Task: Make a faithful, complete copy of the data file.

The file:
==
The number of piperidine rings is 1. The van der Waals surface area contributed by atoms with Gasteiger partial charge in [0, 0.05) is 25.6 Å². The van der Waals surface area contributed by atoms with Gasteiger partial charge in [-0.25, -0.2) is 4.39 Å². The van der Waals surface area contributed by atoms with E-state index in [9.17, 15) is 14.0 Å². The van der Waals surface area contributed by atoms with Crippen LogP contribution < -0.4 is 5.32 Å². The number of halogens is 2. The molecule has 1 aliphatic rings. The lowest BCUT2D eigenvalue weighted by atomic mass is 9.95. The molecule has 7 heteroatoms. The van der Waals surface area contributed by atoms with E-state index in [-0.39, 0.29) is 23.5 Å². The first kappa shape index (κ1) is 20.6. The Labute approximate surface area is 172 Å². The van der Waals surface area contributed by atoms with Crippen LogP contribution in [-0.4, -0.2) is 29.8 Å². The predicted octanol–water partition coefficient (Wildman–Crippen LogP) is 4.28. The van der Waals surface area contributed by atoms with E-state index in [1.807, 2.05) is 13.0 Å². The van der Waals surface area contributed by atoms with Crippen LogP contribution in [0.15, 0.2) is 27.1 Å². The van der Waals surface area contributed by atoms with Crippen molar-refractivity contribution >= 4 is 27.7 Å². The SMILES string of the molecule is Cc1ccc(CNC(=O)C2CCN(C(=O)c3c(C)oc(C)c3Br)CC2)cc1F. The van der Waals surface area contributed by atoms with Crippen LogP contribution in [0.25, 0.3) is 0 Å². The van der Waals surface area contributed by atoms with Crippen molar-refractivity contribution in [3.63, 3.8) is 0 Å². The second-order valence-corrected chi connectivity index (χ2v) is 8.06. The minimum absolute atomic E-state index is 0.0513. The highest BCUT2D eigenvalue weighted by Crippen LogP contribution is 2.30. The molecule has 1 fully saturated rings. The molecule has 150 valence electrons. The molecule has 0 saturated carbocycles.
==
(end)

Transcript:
The number of piperidine rings is 1. The van der Waals surface area contributed by atoms with Gasteiger partial charge in [0, 0.05) is 25.6 Å². The van der Waals surface area contributed by atoms with Gasteiger partial charge in [-0.25, -0.2) is 4.39 Å². The van der Waals surface area contributed by atoms with E-state index in [9.17, 15) is 14.0 Å². The van der Waals surface area contributed by atoms with Crippen LogP contribution < -0.4 is 5.32 Å². The number of halogens is 2. The molecule has 1 aliphatic rings. The lowest BCUT2D eigenvalue weighted by atomic mass is 9.95. The molecule has 7 heteroatoms. The van der Waals surface area contributed by atoms with E-state index in [-0.39, 0.29) is 23.5 Å². The first kappa shape index (κ1) is 20.6. The Labute approximate surface area is 172 Å². The van der Waals surface area contributed by atoms with Crippen LogP contribution in [-0.4, -0.2) is 29.8 Å². The predicted octanol–water partition coefficient (Wildman–Crippen LogP) is 4.28. The van der Waals surface area contributed by atoms with E-state index in [1.807, 2.05) is 13.0 Å². The van der Waals surface area contributed by atoms with Crippen LogP contribution in [0.15, 0.2) is 27.1 Å². The van der Waals surface area contributed by atoms with Crippen molar-refractivity contribution >= 4 is 27.7 Å². The SMILES string of the molecule is Cc1ccc(CNC(=O)C2CCN(C(=O)c3c(C)oc(C)c3Br)CC2)cc1F. The van der Waals surface area contributed by atoms with Crippen LogP contribution in [0.25, 0.3) is 0 Å². The van der Waals surface area contributed by atoms with Crippen molar-refractivity contribution in [3.63, 3.8) is 0 Å². The second-order valence-corrected chi connectivity index (χ2v) is 8.06. The minimum absolute atomic E-state index is 0.0513. The highest BCUT2D eigenvalue weighted by Crippen LogP contribution is 2.30. The molecule has 1 fully saturated rings. The molecule has 150 valence electrons. The molecule has 0 saturated carbocycles.